pink sky

Wednesday 9 June 2010


Feeling a bit reflective. I've been writing this blog for over four years, and put in three years on the food blog and my energy is low. Is it time to hang up my internet connection in favour of something more intimate and physical? Just why are we all here anyway?

Still, there are always cats;


They're very naughty, have killed quite a lot of birds this spring which distresses me, an inordinate number of rodents which worries me not one bit and wake me more times in the night than a roomful of teething triplets but as cats go, they're not at all bad.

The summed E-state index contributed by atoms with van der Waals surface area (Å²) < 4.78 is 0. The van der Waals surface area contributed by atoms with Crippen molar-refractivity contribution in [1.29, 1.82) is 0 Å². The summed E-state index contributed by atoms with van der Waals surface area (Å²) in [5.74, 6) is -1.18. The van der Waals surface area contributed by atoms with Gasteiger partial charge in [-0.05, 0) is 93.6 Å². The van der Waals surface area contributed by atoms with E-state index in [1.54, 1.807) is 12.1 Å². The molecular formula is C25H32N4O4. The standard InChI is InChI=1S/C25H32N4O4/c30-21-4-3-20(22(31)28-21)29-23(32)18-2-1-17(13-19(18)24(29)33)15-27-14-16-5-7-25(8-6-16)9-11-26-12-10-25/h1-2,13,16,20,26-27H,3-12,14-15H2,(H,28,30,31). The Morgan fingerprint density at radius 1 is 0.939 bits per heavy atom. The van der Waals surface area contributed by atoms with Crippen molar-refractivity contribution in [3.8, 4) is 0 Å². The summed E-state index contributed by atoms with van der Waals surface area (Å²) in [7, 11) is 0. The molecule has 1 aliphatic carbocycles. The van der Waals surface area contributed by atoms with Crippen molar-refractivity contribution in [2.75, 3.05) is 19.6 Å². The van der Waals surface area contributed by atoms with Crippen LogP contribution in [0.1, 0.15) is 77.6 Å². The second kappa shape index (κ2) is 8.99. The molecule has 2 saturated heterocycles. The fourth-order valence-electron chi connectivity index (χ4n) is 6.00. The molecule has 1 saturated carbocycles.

And then there's the wildlife, still wonderful plants and insects to find, photograph and identify. The one that got away today; a marvellous azure blue fly which was feeding with the bumblebees on the welsh onions. By the time I got back with the camera it had gone and I can't find anything like it in any of my books.

There's still the garden, which is slowly coming along. I did more rotovating today so that there will be space for the cucumbers, the golden sweetcorn and some other stuff like amaranthus but I still need to make more space for the rest of the tomatoes, quinoa (almost too late for this I think) and other plants planned for this year. As usual my ambition has outrun my ability to make it all come together.

And then there's the house, not really much improved from when we arrived in 2006. Still, I'm seeing the architect this week. Perhaps things will change.